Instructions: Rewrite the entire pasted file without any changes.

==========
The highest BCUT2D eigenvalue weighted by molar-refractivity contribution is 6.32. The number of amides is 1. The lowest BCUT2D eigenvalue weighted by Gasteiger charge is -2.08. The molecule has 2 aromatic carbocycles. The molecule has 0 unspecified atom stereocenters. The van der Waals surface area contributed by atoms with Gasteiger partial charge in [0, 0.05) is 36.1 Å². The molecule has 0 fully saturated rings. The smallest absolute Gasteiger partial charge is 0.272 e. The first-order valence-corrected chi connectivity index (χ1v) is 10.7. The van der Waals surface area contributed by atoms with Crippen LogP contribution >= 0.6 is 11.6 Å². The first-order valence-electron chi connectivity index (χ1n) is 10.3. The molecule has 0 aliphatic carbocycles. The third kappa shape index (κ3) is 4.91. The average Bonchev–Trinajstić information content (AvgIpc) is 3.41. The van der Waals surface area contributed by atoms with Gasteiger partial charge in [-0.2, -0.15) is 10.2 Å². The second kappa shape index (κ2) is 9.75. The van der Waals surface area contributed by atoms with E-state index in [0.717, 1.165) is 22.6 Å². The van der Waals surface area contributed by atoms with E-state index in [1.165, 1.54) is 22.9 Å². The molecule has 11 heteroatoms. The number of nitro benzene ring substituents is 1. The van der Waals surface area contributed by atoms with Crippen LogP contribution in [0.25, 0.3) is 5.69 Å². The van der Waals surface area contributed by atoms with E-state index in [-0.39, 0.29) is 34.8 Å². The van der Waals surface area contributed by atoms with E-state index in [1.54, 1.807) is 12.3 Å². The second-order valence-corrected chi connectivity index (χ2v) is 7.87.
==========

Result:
The highest BCUT2D eigenvalue weighted by molar-refractivity contribution is 6.32. The number of amides is 1. The lowest BCUT2D eigenvalue weighted by Gasteiger charge is -2.08. The molecule has 2 aromatic carbocycles. The molecule has 0 unspecified atom stereocenters. The van der Waals surface area contributed by atoms with Gasteiger partial charge in [0, 0.05) is 36.1 Å². The molecule has 0 fully saturated rings. The smallest absolute Gasteiger partial charge is 0.272 e. The first-order valence-corrected chi connectivity index (χ1v) is 10.7. The van der Waals surface area contributed by atoms with Crippen LogP contribution >= 0.6 is 11.6 Å². The first-order valence-electron chi connectivity index (χ1n) is 10.3. The molecule has 0 aliphatic carbocycles. The third kappa shape index (κ3) is 4.91. The average Bonchev–Trinajstić information content (AvgIpc) is 3.41. The van der Waals surface area contributed by atoms with Gasteiger partial charge in [-0.2, -0.15) is 10.2 Å². The second kappa shape index (κ2) is 9.75. The van der Waals surface area contributed by atoms with E-state index in [0.717, 1.165) is 22.6 Å². The van der Waals surface area contributed by atoms with E-state index in [1.165, 1.54) is 22.9 Å². The molecule has 11 heteroatoms. The number of nitro benzene ring substituents is 1. The van der Waals surface area contributed by atoms with Crippen LogP contribution in [0.25, 0.3) is 5.69 Å². The van der Waals surface area contributed by atoms with E-state index in [-0.39, 0.29) is 34.8 Å². The van der Waals surface area contributed by atoms with E-state index in [1.54, 1.807) is 12.3 Å². The second-order valence-corrected chi connectivity index (χ2v) is 7.87.